The man overseeing how billions of dollars are spent in Afghanistan is the wrong man for the job, a U.S. senator charged Thursday.
Sen. Claire McCaskill, D-Missouri, criticized former Marine Corps Maj. Gen. Arnold Fields, the special inspector general for Afghanistan reconstruction, as he appeared before her and other senators at a subcommittee hearing to examine the performance of his office.
That office oversees $56 billion in Afghanistan spent on projects including schools, roads and water plants. The U.S. plans to spend $16 billion more next year.
"I don't think you are the right person for this job," McCaskill told Fields after more than an hour of questioning.
McCaskill had the support of at least one person in the visitors'
"Fire that man, fire that man right away," called out an unidentified person who stalked out of the hearing.
Even with serious questions about President Hamid Karzai's commitment to the military strategy in Afghanistan, NATO members plan to announce an enduring presence there beyond 2014, the new target date for handing off security control to the Afghans.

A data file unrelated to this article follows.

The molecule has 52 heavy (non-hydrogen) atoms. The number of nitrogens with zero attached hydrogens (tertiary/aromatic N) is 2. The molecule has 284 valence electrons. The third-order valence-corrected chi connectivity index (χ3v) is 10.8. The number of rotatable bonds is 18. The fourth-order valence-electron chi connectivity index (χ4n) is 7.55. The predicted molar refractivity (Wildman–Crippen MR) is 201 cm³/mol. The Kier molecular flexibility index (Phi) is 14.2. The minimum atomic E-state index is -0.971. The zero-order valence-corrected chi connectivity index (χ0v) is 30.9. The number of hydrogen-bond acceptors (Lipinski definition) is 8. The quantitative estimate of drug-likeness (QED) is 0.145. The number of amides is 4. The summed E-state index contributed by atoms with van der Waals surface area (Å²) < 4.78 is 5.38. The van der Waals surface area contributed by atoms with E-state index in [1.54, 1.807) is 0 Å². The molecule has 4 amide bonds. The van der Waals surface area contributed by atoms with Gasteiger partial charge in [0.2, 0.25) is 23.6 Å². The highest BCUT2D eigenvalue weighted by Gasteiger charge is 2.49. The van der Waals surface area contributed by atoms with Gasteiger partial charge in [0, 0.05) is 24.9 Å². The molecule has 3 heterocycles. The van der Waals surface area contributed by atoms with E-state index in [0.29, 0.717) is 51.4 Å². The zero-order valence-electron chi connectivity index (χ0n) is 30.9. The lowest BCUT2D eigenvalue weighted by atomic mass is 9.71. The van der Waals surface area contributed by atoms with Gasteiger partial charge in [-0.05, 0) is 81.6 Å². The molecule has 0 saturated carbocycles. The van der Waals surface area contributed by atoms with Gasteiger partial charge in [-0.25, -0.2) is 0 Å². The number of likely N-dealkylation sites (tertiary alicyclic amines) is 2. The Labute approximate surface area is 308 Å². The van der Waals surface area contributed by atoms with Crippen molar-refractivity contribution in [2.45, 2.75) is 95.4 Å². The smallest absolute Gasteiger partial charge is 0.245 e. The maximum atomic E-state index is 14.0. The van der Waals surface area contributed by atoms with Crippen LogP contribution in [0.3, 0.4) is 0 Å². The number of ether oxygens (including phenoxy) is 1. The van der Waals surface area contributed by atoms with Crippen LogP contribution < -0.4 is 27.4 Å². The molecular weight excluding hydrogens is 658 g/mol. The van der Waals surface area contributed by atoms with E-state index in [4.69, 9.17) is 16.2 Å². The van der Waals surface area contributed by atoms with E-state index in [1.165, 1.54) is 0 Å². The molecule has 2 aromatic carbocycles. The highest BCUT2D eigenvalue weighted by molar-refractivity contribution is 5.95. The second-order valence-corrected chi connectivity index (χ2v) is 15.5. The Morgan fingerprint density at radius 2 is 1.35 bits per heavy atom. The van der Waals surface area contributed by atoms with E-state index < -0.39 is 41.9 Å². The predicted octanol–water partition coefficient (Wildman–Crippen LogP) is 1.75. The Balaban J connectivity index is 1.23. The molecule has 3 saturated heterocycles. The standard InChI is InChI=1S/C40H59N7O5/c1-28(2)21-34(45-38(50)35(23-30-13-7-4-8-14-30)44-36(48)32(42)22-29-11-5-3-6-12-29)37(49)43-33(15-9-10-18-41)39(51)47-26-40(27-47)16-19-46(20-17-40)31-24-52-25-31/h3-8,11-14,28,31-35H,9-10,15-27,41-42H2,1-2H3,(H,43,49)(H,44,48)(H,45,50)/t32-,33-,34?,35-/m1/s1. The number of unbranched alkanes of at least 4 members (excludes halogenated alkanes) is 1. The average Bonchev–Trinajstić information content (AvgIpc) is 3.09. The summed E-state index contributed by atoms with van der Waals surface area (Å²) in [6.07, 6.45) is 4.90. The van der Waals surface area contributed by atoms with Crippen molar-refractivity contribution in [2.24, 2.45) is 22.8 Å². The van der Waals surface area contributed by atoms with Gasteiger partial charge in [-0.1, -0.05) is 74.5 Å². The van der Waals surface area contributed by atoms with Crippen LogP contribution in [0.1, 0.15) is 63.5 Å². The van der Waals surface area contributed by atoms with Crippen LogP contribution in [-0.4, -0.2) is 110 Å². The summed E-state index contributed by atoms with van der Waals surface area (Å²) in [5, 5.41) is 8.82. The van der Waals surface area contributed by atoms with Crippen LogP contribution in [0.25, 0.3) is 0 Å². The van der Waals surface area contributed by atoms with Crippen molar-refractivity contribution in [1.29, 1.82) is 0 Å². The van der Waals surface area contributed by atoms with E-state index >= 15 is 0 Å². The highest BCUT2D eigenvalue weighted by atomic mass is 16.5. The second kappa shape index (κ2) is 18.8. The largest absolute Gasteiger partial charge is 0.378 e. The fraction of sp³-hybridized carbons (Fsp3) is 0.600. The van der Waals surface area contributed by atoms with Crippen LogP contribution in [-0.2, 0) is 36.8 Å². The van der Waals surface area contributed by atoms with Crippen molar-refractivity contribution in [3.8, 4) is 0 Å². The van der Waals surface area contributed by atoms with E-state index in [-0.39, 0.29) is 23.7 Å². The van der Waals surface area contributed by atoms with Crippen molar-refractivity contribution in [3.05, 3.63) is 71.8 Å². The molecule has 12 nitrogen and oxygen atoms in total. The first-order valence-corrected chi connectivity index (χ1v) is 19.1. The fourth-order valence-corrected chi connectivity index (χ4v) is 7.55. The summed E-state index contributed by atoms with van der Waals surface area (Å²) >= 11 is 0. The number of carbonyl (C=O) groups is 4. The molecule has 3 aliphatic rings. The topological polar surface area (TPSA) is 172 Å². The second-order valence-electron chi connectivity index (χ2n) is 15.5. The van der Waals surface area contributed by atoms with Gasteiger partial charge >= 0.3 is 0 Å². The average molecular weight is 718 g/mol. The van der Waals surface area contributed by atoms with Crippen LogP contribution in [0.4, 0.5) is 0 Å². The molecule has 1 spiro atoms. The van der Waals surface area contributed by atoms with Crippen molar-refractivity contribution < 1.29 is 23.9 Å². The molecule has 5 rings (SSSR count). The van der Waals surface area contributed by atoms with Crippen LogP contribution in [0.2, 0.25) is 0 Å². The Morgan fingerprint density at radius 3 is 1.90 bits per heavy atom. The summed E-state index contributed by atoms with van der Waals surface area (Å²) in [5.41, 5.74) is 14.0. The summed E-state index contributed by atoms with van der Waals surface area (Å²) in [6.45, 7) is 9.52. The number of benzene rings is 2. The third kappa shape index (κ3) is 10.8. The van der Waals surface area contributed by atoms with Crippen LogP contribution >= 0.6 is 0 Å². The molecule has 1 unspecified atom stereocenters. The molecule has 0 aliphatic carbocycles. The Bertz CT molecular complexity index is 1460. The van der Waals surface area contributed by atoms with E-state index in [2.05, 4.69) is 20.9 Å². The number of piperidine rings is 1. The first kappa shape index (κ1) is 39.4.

At its weekend summit, NATO members will tout a three-year plan to
transfer security responsibilities by 2014 to the Afghans, beginning early next
year on a phased, conditions-based timeline, NATO officials told CNN.
NATO members plan to offer a message of reassurance to Afghanistan that
the alliance will remain engaged after security control is transferred to
Afghan forces. NATO will endorse an "enduring partnership" with Afghanistan,
specifically focused on developing Afghan security forces and police, officials
A British soldier has been killed in Afghanistan, Britain's Ministry of Defense said Wednesday.
The soldier, from 1st Battalion Irish Guards serving with Combined Force Nahr-e Saraj (North), died from a gunshot wound sustained in an ambush during a patrol in the Nahr-e Saraj (North) district of Helmand Province.
"The soldier was carrying out vital work mentoring an Afghan national army patrol, in order to develop their ability to protect the people of Nahr-e Saraj (North), when he was struck by small-arms fire, said Lt. Col. David Eastman, a spokesman for Task Force Helmand.
In all, 344 British soldiers have been killed in Afghanistan since October 7, 2001.